My pieces are psychological cabinets of curiosity, inspired by all that is Gothic. Flattened architectural elements, drawn in acrylic pen and painted with ink and gouache, are loosely based on parts of sections and elevations of ancient cathedrals. These feature openings with “curiosities,” which consist of photographic images I have created and exposed as cyanotypes, overlaying parts with solvent transfers. The images depict animals, fungi, plants, and parts of the body, but also ruined and deteriorated architectural interiors that no longer serve their intended function.

Just as in Gothic literature, the work is reminiscent of disused architecture, gloomy forests, mysterious omens, and decay. Roots symbolize both a sense of rootedness and of being stuck in place, while fungi rejuvenate through decomposition: creation through destruction. Animals move through their life cycle; they are memento mori as well as memento vivre.

I think of these “cabinets” as an organizational tool. Even when everything else seems out of control, an artificially created order reflects a reality with a potential for wonder and discovery, or at least the potential to get through something challenging. It feels a bit ominous, similar to the sensation of going through a haunted house or reading a horror novel, eerie, yet also contained in a way to evoke excitement rather than fear.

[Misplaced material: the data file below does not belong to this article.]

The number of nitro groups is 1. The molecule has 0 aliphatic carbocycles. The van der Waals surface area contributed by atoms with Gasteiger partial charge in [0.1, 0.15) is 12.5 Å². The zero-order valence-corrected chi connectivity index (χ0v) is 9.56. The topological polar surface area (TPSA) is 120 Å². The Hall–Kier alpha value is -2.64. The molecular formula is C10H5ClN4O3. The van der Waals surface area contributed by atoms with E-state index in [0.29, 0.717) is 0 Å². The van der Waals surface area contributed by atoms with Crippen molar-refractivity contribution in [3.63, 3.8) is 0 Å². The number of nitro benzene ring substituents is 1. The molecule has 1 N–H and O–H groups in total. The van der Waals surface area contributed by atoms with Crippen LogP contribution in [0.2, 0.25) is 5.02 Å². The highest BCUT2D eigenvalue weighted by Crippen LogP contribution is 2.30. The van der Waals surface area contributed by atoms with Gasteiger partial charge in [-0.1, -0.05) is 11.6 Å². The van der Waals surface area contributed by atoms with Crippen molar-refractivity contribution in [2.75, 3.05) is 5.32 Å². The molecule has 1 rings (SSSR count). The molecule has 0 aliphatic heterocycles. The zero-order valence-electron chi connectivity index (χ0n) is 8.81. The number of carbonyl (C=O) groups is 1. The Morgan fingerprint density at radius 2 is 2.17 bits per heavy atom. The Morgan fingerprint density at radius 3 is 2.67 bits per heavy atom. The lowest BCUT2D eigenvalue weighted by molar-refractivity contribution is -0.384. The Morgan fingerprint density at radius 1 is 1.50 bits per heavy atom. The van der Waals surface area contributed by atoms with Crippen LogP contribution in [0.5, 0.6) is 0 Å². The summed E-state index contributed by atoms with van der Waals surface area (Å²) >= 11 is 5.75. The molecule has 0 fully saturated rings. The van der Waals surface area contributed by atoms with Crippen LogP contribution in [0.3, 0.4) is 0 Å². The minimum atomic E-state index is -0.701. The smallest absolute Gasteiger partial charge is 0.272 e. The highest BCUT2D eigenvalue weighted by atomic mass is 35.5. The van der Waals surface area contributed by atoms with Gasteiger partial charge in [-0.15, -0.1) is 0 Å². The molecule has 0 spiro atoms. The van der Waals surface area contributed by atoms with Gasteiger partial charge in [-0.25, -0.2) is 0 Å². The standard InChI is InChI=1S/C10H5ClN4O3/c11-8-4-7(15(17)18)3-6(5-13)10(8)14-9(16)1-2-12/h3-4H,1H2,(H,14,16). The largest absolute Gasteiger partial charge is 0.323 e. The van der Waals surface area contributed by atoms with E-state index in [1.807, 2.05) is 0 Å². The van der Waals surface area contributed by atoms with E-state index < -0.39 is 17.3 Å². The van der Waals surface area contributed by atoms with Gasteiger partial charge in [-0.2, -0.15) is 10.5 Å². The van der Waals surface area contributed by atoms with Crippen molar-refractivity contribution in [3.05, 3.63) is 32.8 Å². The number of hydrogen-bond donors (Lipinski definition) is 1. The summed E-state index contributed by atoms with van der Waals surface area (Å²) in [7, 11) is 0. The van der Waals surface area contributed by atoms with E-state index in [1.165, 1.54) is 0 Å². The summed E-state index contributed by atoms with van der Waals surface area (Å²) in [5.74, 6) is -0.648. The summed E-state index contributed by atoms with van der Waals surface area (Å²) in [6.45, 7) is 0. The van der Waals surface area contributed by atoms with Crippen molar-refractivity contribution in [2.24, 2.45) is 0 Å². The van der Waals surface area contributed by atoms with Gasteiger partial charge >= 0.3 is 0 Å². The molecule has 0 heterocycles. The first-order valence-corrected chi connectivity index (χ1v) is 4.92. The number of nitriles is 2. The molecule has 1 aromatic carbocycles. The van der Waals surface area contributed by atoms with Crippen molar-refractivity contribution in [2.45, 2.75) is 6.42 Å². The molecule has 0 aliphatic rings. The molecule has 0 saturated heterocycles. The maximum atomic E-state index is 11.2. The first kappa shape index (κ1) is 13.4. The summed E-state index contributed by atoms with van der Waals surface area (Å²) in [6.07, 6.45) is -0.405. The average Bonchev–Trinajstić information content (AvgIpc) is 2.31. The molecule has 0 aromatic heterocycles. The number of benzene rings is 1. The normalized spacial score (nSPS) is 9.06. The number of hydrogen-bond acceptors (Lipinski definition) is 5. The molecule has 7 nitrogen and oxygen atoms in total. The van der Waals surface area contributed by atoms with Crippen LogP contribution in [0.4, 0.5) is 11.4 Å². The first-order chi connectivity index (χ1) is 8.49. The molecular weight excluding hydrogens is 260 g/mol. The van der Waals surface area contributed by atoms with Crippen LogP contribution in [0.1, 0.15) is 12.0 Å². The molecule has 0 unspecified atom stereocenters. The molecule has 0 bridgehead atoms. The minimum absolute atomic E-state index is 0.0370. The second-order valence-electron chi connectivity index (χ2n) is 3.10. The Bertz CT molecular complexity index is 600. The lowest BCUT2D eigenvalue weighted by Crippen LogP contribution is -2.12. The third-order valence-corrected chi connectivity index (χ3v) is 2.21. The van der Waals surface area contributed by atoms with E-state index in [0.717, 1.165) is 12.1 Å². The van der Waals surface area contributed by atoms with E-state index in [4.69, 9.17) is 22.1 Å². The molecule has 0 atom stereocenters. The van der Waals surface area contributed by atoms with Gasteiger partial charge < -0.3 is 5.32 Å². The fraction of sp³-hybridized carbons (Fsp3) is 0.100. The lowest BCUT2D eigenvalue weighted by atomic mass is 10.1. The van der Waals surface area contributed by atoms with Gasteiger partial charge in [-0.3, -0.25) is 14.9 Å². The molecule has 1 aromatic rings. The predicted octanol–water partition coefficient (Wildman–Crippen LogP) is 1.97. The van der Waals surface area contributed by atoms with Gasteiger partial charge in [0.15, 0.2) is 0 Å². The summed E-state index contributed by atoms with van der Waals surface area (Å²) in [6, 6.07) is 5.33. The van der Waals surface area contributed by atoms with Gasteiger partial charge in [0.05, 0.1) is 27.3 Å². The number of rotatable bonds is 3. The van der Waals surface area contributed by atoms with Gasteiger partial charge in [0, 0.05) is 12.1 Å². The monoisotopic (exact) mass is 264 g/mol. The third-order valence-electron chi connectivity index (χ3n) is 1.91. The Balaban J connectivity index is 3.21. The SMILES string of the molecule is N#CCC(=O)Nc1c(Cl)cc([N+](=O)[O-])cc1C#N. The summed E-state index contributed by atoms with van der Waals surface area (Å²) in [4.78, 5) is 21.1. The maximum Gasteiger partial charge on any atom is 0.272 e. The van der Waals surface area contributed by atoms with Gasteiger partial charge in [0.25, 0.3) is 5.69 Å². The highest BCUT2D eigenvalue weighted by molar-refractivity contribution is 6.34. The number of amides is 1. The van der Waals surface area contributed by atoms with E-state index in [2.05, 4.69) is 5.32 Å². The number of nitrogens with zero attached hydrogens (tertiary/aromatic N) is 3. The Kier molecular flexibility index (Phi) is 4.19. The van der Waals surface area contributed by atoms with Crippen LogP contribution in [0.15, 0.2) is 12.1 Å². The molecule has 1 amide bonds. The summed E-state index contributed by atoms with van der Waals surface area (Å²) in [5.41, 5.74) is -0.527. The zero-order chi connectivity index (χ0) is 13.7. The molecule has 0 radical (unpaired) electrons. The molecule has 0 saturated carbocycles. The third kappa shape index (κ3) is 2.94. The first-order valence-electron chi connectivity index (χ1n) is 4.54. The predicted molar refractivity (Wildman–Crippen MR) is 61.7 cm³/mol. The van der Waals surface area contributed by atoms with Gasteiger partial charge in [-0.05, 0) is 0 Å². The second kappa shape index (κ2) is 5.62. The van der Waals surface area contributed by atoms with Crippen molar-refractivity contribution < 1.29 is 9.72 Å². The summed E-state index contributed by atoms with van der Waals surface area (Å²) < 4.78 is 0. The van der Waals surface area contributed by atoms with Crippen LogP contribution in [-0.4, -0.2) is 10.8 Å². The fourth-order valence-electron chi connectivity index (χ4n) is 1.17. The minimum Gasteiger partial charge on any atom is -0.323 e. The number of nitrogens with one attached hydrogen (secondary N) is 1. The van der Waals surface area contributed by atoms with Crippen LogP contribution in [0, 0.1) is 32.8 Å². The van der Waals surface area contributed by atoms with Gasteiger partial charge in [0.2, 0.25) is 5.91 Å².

Born in Poland and raised in Germany, Zofie King came to the US in 1998. After graduating with a psychology degree in 2002, she studied interdisciplinary craft at Towson University, then worked in interior design while taking classes at MICA and the Corcoran, and devoted herself to her studio art practice in 2012. King has had solo shows at the NVCC Margaret W. Fisher Art Gallery, DC Arts Center, Mount St. Mary’s University Gallery, and Hillyer. She was part of the Sparkplug Collective from 2017-2019 and a member of the Washington Sculptor's Group from 2018-2022. Her work is part of numerous private collections as well as the Art Bank collection of the DC Commission on the Arts.